TORONTO — The Pittsburgh Penguins have filled the headlines with baffling play and puzzling results. They have dominated a few games and lost, failed to score on the power play for more than a month, and yet their starting goalie leads in the NHL with three shutouts.
If you can figure out the mysterious Penguins juju and how to get a Hall of Famer-laden team on a consistent track, coach Mike Sullivan has operators standing by.
The team largely stunk on Wednesday night in Montreal, but Sidney Crosby brought his cape and saved the day for a 4-3 SO win. He changed in the locker room because phone booths no longer exist.
The Penguins’ struggles were best exemplified by the records Wednesday. The rebuilding Montreal Canadiens and Penguins had the same number of wins and points.
There is little doubt the Penguins must improve, or Penguins president of hockey operations/GM Kyle Dubas could wear a black hood and bring a scythe to the meetings about future direction.
“I have my expectations of the group now, and I have my responsibility in the long run when it comes to how we’re going to dictate our course. I’m going to give the players and the coaching staff as much time as possible,” Dubas said. “So I’m just by nature not going to make any decisions based on how we do this week or next week. When we get through the All-Star break, and on the other side of that, we’ll have a better idea of what we are as a group and where we need to go. Do we need some help, or do we need to have … a deeper discussion about where we’re at as a club?”
In the room that day, I did not take Dubas’s comments as a threat of a potential teardown. I took them as optimistic and a GM willing to make trades to help the team. But if it does fall flat, recouping assets and moving players to add youth and a fresh start could be in order.
National columns, including Pierre LeBrun with The Athletic, surely suggested the Penguins could clean house and start rebuilding if things do not improve. That’s fair, but does anyone in Pittsburgh see the core waving the white flag?
Their no-movement clauses mean they get a say in the matter, too.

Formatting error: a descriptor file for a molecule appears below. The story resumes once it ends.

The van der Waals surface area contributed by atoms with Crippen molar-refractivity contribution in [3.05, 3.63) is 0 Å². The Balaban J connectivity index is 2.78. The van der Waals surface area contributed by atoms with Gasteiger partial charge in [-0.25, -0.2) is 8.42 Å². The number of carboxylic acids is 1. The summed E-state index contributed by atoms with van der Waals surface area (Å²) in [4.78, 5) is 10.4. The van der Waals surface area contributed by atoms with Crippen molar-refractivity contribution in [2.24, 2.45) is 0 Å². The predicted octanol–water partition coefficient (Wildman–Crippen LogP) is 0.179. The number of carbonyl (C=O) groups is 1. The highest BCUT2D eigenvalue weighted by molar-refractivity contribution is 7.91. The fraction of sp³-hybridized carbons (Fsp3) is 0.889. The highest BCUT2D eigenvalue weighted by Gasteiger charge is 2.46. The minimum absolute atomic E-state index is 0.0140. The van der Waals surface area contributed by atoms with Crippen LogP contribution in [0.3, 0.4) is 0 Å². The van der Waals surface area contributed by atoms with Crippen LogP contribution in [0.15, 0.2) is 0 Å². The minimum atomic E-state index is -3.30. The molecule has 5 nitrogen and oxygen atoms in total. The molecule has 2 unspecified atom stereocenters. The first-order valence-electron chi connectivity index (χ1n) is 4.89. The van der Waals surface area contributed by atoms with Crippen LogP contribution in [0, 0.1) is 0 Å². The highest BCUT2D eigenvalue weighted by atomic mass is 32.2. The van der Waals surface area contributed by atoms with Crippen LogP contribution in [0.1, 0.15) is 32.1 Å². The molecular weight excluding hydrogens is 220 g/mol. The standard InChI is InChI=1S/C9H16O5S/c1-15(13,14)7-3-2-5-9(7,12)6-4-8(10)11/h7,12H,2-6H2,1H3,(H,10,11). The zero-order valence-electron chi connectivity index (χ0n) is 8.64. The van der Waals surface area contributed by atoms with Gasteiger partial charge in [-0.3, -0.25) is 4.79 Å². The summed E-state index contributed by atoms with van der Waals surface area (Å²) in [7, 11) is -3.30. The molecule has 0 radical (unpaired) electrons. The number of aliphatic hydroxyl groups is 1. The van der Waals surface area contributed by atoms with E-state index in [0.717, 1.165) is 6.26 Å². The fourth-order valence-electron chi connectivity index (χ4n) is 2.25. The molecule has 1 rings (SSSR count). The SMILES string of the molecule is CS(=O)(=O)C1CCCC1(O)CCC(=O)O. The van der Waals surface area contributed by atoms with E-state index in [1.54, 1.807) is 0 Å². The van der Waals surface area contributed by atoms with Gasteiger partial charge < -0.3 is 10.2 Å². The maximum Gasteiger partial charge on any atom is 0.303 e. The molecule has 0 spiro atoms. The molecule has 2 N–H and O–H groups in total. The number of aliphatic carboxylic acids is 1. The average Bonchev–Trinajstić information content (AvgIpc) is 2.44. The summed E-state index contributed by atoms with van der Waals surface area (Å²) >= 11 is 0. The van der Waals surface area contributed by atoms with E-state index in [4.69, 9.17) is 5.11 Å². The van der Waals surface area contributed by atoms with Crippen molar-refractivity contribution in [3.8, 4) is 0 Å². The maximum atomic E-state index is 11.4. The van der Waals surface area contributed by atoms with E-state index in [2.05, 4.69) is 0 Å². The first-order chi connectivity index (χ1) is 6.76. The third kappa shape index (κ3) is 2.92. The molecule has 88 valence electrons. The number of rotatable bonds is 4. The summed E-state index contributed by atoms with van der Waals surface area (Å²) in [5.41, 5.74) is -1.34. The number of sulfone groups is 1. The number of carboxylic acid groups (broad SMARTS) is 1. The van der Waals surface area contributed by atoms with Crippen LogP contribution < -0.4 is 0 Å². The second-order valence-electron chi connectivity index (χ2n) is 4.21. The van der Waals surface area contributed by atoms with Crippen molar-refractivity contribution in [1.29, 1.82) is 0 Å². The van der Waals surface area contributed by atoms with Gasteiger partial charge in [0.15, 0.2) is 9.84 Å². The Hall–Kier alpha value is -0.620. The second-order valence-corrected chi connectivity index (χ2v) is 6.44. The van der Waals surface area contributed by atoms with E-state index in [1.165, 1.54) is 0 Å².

The Penguins’ prospect pool is so barren that it would take at least three years just to begin the upswing of the rebuild. The top prospect is goalie Joel Blomqvist. We’re seeing Valtteri Puustinen now. Brayden Yager is doing well in Moose Jaw, and Owen Pickering has yet to get much NHL seasoning because since being drafted in the first round, he’s missed both preseasons with injury.
Asking that small group of second-tier prospects to lead a rebuild might be like putting out a house fire with a garden hose, though Blomqvist could eventually make Tristan Jarry available or himself be a prized trade chip.
From this view of the church, it seems the Penguins could indeed trade Erik Karlsson. He’s here to win, and if that’s not going to happen, both sides could find a quick and amicable parting. Dubas could surely recoup the first and second-round picks the Penguins gave up in the deal, if not more, and even come out ahead. However, next summer is the more likely timeframe for that trade because of Karlsson’s salary.
But if the Penguins are still a handful of points behind and mired in the mudpuddle of Eastern Conference teams chasing the wild card spots but late January, we won’t make the same mistake we made last summer by underestimating Dubas’s ability to find a deal.
Even Jake Guentzel could be a goner by this year’s NHL trade deadline. We’ve opined that his future does not match the Penguins team arc, making a new contract difficult. Guentzel would surely fetch a first-rounder and then some, helping Dubas replenish the dry Penguins prospect pool.
Rickard Rakell, too? Yes. Some combination of Reilly Smith, Lars Eller, Noel Acciari, or even Ryan Graves? Yep. It’s all possible if the future is not right now.
But the big three? Evgeni Malkin, Kris Letang, and Sidney Crosby?
As Malkin bellowed at the start of training camp–“Three more years!”
Surely, each had to know losing was a possibility when Letang and Malkin signed extended contracts in May and June 2022, respectively.
Nor are the Penguins core-three the problem facing the team. It’s fair to assess the Penguins as getting the absolute most out of the core while struggling to get enough from the rest.
Does anyone see Letang giving up on the Penguins and asking for a trade? He’s got three Stanley Cup rings and took a much lower average annual value to stay with the Penguins (and he’ll have four more years on the deal after this season, which only makes it tougher to trade him if he did).
Letang has spoken with genuine emotion about what it meant to stay and what it means to eventually finish his career with one organization.
Malkin might be the domino to fall. He was ready to go in June 2022, but not because he wanted to leave, but reportedly because he felt the Penguins didn’t want him. If the same happens again, yes, Malkin would be the one.
But Sidney Crosby in another sweater?
Colorado fans can salivate over the prospect of Team Nova Scotia bringing another Stanley Cup. Or maybe the Montreal Canadiens could bring Sid to his childhood hockey palace to be the final piece of their turnaround. Those would make for incredible storylines, but they are unlikely to interest Crosby.
In a salary cap world, teams can turn around quickly, especially if they have defense, goaltending, and a No. 1 center. Even if the house of cards that the previous GM left for Dubas tumbles, the Penguins will still have the core and a chance to turn around quickly.
And that’s probably enough to keep everyone coming back.
We just don’t see it. Our guess is that at least two of the three, if not all three, would try to help the rebuild rather than accept a trade.